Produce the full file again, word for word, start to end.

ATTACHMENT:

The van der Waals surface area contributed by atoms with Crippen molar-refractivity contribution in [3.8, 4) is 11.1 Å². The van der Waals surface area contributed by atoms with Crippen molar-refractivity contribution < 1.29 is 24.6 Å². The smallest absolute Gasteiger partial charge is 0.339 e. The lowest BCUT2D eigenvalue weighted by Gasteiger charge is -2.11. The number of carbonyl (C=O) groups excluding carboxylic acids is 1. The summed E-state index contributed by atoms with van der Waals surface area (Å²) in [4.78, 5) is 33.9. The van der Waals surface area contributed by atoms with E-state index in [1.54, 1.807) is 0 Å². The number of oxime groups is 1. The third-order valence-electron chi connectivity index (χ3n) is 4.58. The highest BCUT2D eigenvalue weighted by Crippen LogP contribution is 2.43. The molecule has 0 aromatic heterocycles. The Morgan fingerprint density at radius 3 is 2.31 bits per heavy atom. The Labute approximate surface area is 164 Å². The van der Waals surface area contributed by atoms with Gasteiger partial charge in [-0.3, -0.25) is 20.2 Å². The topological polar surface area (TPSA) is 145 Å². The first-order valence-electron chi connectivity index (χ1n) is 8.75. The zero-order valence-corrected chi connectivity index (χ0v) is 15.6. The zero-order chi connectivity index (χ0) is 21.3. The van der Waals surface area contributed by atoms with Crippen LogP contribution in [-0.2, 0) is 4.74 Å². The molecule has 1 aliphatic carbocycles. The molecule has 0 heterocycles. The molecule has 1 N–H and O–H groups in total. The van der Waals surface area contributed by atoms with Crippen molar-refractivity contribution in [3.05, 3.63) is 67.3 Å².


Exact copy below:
The van der Waals surface area contributed by atoms with Crippen molar-refractivity contribution in [3.8, 4) is 11.1 Å². The van der Waals surface area contributed by atoms with Crippen molar-refractivity contribution < 1.29 is 24.6 Å². The smallest absolute Gasteiger partial charge is 0.339 e. The lowest BCUT2D eigenvalue weighted by Gasteiger charge is -2.11. The number of carbonyl (C=O) groups excluding carboxylic acids is 1. The summed E-state index contributed by atoms with van der Waals surface area (Å²) in [4.78, 5) is 33.9. The van der Waals surface area contributed by atoms with E-state index in [1.54, 1.807) is 0 Å². The number of oxime groups is 1. The third-order valence-electron chi connectivity index (χ3n) is 4.58. The highest BCUT2D eigenvalue weighted by Crippen LogP contribution is 2.43. The molecule has 0 aromatic heterocycles. The Morgan fingerprint density at radius 3 is 2.31 bits per heavy atom. The Labute approximate surface area is 164 Å². The van der Waals surface area contributed by atoms with Gasteiger partial charge in [-0.3, -0.25) is 20.2 Å². The topological polar surface area (TPSA) is 145 Å². The first-order valence-electron chi connectivity index (χ1n) is 8.75. The zero-order valence-corrected chi connectivity index (χ0v) is 15.6. The zero-order chi connectivity index (χ0) is 21.3. The van der Waals surface area contributed by atoms with Crippen LogP contribution in [-0.2, 0) is 4.74 Å². The molecule has 1 aliphatic carbocycles. The molecule has 0 heterocycles. The molecule has 1 N–H and O–H groups in total. The van der Waals surface area contributed by atoms with Crippen molar-refractivity contribution in [3.05, 3.63) is 67.3 Å².